When you see a story on the morning talk shows about a teacher or coach behaving badly -- perhaps very badly -- you might just roll your eyes and think, "What is this world coming to?" When a teacher or coach in your kid's school is caught behaving badly -- perhaps scandalously -- it's a whole different story. Your child may have looked up to that particular teacher or coach as a role model, and now her hero is gone -- either fired or, worse, led away in handcuffs. This may very well be the first scary adult situation your child faces in life, and she may need help in handling it. The teacher she looked up to, who inspired and encouraged her, the coach who believed in her, is gone.
And if the reason is scandalous, as in having an affair with a student or stealing from the school funds or using racist or sexist language in class, it's extremely important for you to talk with your child about the situation -- even if the school assures you that it has counselors in place for children who need to talk.
Dr. Laura Berman, author of "Talking to Your Kids About Sex," addresses teens and sex in general in her column, which can be found at http://www.drlauraberman.com.
"It seems that when it comes to sex, what teens crave is information," Berman says. "And you'll never guess who they are looking to for it. According to a People magazine/NBC News poll of teens ages 13 to 16, more than 70 percent of teens said they get information about sex from their parents. (They are listening!) But parents may not be doing as much talking as they think. While 85 percent of parents said they talk to their teens frequently about sex, only 41 percent of teens said the same. If they're hungry for knowledge, don't you want to make sure it comes from you?"
When a teacher or coach sex scandal occurs in your child's school, that particular news travels fast, and kids will be exposed to a great deal of misinformation -- and a topic you hoped they wouldn't encounter for many years. Nowadays, kids in their early teens have heard about teacher-student sex scandals, and you deal with not only the topic of sex itself but also the topic of sexual misconduct between an adult and a child. You need to defuse the cafeteria gossip and peer comments, such as branding the student or teacher with names or even teens attributing reasons for the student's capturing the teacher's attention. You certainly don't want your child absorbing anyone else's "lessons" from the event.
It's time to have "the talk" with your child about healthy sexual relationships. Berman says: "What can you do to make it go more smoothly? Create an atmosphere of trust and respect, in which your child feels comfortable confiding in you. Answer questions factually while also conveying your values if it's an issue you feel strongly about. Most of all, listen."
That coach or teacher may have hastened "the talk" into your schedule, but you're turning the scandal into something positive: You and your child now have a clear channel of communication about sex and relationships.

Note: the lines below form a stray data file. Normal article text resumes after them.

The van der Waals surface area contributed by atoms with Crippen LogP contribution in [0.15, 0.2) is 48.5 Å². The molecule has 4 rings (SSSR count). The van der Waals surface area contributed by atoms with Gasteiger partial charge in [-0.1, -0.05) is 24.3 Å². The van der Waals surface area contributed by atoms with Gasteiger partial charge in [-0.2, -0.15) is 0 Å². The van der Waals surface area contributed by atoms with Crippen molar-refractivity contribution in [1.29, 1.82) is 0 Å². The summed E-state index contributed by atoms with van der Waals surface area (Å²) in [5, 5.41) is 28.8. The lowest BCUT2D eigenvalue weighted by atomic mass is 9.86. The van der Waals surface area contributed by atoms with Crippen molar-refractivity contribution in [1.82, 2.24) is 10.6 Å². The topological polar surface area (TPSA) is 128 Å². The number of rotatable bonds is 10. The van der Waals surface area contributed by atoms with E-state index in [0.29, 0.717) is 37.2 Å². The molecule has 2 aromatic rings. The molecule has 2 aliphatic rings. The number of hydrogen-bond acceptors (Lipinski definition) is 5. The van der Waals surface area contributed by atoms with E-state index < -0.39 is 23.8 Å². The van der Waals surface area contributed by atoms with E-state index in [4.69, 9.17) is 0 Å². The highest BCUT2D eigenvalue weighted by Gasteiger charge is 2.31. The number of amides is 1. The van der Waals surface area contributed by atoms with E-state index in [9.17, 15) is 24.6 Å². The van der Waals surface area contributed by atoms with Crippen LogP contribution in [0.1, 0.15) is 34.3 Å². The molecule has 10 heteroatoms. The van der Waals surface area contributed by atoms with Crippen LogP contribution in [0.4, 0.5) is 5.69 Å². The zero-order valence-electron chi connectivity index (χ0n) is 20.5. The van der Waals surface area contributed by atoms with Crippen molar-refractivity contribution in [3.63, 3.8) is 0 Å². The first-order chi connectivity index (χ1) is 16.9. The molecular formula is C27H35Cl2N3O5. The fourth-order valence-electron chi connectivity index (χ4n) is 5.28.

Your child may be very confused about how an adult can "date" a teenager, and it's important to share your thoughts about why such pairings are inappropriate. But allow the child to talk, and resist the temptation to deliver a speech that the child can tune out quickly. Allow for questions, and deliver the most honest answers you're comfortable with. If you feel that the assistance of a counselor is needed, by all means, bring your child to speak to one.
The same advice applies if the teacher or coach was caught stealing or being physically or emotionally abusive to a student. Share your values, and explain why you think what the coach or teacher did was wrong. Invite your child to share her thoughts, as well. Again, the "role model's" misbehavior can be turned into a positive: When the child sees that stealing caused the teacher to be fired and arrested, that's a valuable lesson about the consequences of theft. If the teacher was fired because of inappropriate language, the child learns that words can be harmful and that inappropriate behavior can cause someone to lose everything he has worked for, including the respect of his students.
And prepare yourself to address your child's sense of loss. If the coach who believed in your child is gone, who will believe in her now? Assure your child that many people care and believe in her. Kids might think relatives have to believe in them, so add in other coaches, past teachers and people your child has had great relationships with. The child may mourn her lost "friend" or mentor, and you should support her through that without calling the teacher a loser or liar. Kids take loss hard, so guide your child to others in her circle who contribute to her well-being.
Don't call it a day after one talk. Make sure you tell your child that you're always available to answer questions that come up later and that she can check anything she hears at school with you.
If scandals cannot be stopped, at least you can turn them into good life lessons for your child.